"If these measures could be interpreted to be state-sponsored or supported discrimination based on colour or race classification, for example, then a well-founded case of discrimination on those facts could be made in terms of the asylum rules of Western countries, such as the UK, Canada and the US."
But Eisenberg said it would be difficult for someone to apply for asylum on the basis that he felt that the state supported or sponsored the high levels of crime in the country.
Adriana Stuijt, a retired Dutch-born journalist who worked in South Africa, estimates that there are almost 800 South Africans living as refugees around the world.
Stuijt has a blog that monitors the number of refugees and is a member of the Afrikaner Rescue Action Fund, which was started in the Netherlands to help poor Afrikaner communities.
"The latest case, a South African Afrikaans-speaking man of German descent, is in north Germany. He applied three months ago. He fled because of many violent incidents and threats to his life," said Stuijt.
"The latest group of asylum-seekers, from 2011 and 2012, I find are often Afrikaner individuals or families, most of them from farming regions.
"Some are sponsored by US families and religious communities and are still in the asylum process in several states."
AfriForum's deputy CEO, Ernst Roets, said that though the organisation did not encourage South Africans to leave the country, the crisis on the farms has left many with no alternative .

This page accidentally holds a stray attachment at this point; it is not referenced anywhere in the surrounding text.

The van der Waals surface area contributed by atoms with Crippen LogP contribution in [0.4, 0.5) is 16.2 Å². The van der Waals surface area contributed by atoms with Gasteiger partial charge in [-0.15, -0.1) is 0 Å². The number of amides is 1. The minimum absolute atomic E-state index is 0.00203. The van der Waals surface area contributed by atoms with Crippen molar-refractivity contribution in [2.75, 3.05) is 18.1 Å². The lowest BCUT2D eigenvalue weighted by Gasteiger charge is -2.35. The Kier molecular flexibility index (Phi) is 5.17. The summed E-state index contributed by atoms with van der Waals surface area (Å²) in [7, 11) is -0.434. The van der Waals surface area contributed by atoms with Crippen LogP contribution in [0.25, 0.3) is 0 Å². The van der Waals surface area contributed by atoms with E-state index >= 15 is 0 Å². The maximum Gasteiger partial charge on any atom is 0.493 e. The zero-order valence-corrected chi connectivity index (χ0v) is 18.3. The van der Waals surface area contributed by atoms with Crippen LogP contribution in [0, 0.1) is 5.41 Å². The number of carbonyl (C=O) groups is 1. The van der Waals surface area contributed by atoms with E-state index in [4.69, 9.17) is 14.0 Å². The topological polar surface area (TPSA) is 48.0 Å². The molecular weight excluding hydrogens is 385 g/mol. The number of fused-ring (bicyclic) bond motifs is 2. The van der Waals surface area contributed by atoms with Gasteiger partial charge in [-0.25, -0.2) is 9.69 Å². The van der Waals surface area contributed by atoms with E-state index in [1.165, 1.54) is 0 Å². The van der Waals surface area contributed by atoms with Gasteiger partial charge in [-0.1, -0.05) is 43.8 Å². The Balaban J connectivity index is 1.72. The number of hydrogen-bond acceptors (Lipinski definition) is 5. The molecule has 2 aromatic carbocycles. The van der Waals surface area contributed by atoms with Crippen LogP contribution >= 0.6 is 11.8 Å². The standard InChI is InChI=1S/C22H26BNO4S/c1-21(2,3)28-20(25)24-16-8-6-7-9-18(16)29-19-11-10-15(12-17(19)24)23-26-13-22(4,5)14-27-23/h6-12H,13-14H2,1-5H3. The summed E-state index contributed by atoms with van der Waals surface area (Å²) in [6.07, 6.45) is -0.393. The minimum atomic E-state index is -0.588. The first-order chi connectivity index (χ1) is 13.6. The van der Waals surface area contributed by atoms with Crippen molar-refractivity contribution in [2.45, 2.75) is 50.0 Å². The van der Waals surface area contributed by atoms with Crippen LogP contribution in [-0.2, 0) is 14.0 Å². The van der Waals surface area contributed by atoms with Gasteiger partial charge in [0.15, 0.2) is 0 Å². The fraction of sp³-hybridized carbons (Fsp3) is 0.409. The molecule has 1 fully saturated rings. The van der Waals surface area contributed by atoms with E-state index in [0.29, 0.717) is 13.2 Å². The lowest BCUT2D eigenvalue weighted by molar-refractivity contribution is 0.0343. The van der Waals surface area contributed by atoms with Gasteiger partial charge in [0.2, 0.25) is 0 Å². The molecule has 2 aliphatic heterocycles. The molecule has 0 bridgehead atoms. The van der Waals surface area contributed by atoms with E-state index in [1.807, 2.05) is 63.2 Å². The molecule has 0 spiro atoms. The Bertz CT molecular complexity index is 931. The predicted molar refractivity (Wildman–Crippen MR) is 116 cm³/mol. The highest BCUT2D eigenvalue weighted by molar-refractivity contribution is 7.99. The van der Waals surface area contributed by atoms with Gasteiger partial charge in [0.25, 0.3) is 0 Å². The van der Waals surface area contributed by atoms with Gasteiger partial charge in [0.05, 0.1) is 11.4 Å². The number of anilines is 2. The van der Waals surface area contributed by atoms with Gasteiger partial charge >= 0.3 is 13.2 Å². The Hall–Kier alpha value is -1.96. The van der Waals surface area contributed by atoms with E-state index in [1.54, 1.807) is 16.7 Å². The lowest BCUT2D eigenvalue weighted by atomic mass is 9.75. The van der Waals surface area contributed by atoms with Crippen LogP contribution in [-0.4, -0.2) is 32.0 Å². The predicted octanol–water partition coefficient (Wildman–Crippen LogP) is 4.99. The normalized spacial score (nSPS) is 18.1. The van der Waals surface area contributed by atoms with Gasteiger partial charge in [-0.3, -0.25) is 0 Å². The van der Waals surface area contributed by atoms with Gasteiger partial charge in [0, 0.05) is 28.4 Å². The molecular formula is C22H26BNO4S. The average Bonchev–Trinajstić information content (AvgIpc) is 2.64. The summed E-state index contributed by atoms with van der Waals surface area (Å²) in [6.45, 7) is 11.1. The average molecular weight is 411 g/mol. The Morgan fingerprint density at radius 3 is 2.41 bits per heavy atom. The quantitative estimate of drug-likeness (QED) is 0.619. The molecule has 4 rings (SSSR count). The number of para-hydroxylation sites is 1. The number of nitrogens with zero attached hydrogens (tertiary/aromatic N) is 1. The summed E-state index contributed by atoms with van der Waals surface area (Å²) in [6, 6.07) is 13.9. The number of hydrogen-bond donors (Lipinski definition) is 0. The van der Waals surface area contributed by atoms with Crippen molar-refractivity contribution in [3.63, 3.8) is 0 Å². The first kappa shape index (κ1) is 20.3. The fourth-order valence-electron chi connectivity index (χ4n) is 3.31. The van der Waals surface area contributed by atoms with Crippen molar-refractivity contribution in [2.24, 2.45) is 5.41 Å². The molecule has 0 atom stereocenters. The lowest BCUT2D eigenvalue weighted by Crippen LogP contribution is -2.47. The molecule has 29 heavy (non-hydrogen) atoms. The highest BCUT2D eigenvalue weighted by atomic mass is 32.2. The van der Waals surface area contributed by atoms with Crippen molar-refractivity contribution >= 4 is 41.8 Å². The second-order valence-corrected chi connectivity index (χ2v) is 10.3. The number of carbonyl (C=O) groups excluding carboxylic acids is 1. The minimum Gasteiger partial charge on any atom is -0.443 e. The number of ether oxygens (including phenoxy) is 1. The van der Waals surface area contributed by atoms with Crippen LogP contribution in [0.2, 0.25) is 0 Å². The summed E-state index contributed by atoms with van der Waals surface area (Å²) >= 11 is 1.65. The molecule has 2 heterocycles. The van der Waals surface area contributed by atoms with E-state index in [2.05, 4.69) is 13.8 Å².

Roets said San Pedro Sula, Honduras, has the highest murder rate in the world - 159 murders per 100000 inhabitants.
"In South Africa, to be a farmer, the murder rate is more than 300 per 100000, according to criminologists," said Roets.
"What encourages people to ask for refugee status is the fact that our government is not taking real steps to address the issue.''
Just this week, a dairy farmer was killed and his wife badly injured in Buffelshoek, North West.
Roets travelled to Geneva in December to address the UN Human Rights Council on the crisis on South African farms. He said the biggest concern was that a minority group was being targeted.
His intention, he said, was to create awareness and put pressure on the government to "take this more seriously".
But Lucy Holborn, research manager at the SA Institute of Race Relations, said statistics did not back up arguments that, by virtue of being a minority group, Afrikaners were more likely to be crime targets.
"The majority of victims of crime in South Africa are black . I often argue that crime is the one thing that cuts across all race groups," said Holborn.
She said there was not sufficient evidence to suggest that crime in farming communities was racially motivated.
Dave Steward, executive director of the FW de Klerk Foundation, said South Africa, despite "some threats" to basic human rights, such as the Protection of State Information Bill, was a long way from being in a situation where people should be seeking asylum.
"The situation on the farms [is] fairly critical but whether that is a result of government activity - often the requirement for political asylum - is another matter."
Yesterday, Home Affairs spokesman Ronnie Mamoepa said it was impossible to say how many South Africans made asylum or refugee applications.